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Three Golden Rules for an Amicable Divorce

After 27 years of marriage, Bill and Melinda Gates have filed for divorce. Announcing on Twitter, they said, “After a great deal of thought and a lot of work on our relationship, we have made the decision to end our marriage.” Despite the divorce, the billionaire couple seem to be parting on good terms, saying that they say they will continue to work together on their charitable foundation. So, is it possible to divorce amicably, and are there any golden rules? This was the question posed to me today by PR company Sanity Marketing

Three Golden Rules for an Amicable Divorce

1. Find a future state that you can both focus on

Even the seemingly most harmonious divorces have moments of high tension that can push an amicable split off course. A common ‘North Star’ for divorcing couples is children. Focusing on what is best for the children has pulled many separating couples back on track.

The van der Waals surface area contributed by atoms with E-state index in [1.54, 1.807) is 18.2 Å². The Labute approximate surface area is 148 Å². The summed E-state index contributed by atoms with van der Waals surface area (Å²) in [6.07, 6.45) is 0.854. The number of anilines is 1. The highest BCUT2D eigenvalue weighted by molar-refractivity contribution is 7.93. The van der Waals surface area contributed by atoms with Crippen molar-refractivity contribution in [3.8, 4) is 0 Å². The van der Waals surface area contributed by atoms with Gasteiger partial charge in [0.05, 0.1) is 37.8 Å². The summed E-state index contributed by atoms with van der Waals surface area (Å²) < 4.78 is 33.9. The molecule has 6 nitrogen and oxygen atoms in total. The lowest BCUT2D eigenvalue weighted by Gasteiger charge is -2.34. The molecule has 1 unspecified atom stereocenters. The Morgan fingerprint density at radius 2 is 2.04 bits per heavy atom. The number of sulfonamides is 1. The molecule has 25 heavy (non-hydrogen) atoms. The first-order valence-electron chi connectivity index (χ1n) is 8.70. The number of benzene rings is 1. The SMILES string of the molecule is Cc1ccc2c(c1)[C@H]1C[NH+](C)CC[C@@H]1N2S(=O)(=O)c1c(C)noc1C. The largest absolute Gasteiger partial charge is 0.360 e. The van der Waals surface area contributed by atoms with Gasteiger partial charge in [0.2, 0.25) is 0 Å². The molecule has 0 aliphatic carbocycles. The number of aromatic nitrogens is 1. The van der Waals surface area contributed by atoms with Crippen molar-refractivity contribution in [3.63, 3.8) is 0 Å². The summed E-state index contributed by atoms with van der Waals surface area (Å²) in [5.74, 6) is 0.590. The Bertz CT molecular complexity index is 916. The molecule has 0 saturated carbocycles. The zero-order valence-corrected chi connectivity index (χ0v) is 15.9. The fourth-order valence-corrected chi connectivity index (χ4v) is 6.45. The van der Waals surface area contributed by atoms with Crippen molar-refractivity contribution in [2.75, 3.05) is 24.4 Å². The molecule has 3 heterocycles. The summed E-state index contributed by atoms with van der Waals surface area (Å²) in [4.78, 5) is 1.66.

Bill and Melinda’s baby is the foundation, an organisation that has done a tremendous amount of good and will undoubtedly encourage the Gate’s to stay on an amicable path.

2. Establish ground rules for communication

As Bill knows only too well, technology is often a double-edged sword. A danger for separating couples is the speed and ease in which they can communicate with each other. Establishing communication rules – when, how and why – reduces the risk of a heated reaction and provides the space for couples to start moving on with their own individual lives.

3. Think with your head, not your heart

When emotions are high, intelligence is low. The brain short circuits to deal with a perceived threat caveman-style that stops us from thinking straight.

Undoubtedly Bill and Melinda are low emotion, highly analytical thinkers, but the rest of us can learn to be aware of the emotions before they take over. If you find yourself in or entering an argument, ask yourself why am I engaging in this argument, what do I want to achieve from it, and how likely will I achieve this goal? Even if you cannot answer the questions fully, you will find that the process will interrupt and diffuse the emotions you were experiencing.

If you would like to discuss how Easy Online Divorce can help make your divorce as amicable as possible, call 0204 530 8101 or send us an email.

If you have questions about this article, or anything about divorce, contact us here.

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